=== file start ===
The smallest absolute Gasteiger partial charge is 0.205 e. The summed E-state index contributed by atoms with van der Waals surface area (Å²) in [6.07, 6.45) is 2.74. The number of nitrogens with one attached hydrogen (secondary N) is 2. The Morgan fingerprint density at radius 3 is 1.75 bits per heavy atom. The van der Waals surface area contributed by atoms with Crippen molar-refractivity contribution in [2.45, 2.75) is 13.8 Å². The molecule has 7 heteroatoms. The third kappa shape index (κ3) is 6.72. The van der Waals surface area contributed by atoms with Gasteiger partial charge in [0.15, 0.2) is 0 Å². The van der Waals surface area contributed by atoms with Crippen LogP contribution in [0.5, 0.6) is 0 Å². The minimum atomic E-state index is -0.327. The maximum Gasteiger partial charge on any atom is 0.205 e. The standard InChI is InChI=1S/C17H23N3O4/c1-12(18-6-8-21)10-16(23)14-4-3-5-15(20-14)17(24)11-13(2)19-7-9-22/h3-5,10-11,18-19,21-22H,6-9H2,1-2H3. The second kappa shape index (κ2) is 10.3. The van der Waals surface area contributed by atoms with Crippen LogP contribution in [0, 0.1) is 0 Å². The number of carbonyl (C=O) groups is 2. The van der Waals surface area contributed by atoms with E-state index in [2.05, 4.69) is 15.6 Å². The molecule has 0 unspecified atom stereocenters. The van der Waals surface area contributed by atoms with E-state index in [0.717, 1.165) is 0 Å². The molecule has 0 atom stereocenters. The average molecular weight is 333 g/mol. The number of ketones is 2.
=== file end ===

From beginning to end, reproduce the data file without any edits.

The smallest absolute Gasteiger partial charge is 0.205 e. The summed E-state index contributed by atoms with van der Waals surface area (Å²) in [6.07, 6.45) is 2.74. The number of nitrogens with one attached hydrogen (secondary N) is 2. The Morgan fingerprint density at radius 3 is 1.75 bits per heavy atom. The van der Waals surface area contributed by atoms with Crippen molar-refractivity contribution in [2.45, 2.75) is 13.8 Å². The molecule has 7 heteroatoms. The third kappa shape index (κ3) is 6.72. The van der Waals surface area contributed by atoms with Gasteiger partial charge in [0.15, 0.2) is 0 Å². The van der Waals surface area contributed by atoms with Crippen LogP contribution in [0.5, 0.6) is 0 Å². The minimum atomic E-state index is -0.327. The maximum Gasteiger partial charge on any atom is 0.205 e. The standard InChI is InChI=1S/C17H23N3O4/c1-12(18-6-8-21)10-16(23)14-4-3-5-15(20-14)17(24)11-13(2)19-7-9-22/h3-5,10-11,18-19,21-22H,6-9H2,1-2H3. The second kappa shape index (κ2) is 10.3. The van der Waals surface area contributed by atoms with Crippen LogP contribution in [0, 0.1) is 0 Å². The number of carbonyl (C=O) groups is 2. The van der Waals surface area contributed by atoms with E-state index in [2.05, 4.69) is 15.6 Å². The molecule has 0 unspecified atom stereocenters. The van der Waals surface area contributed by atoms with E-state index in [0.717, 1.165) is 0 Å². The molecule has 0 atom stereocenters. The average molecular weight is 333 g/mol. The number of ketones is 2.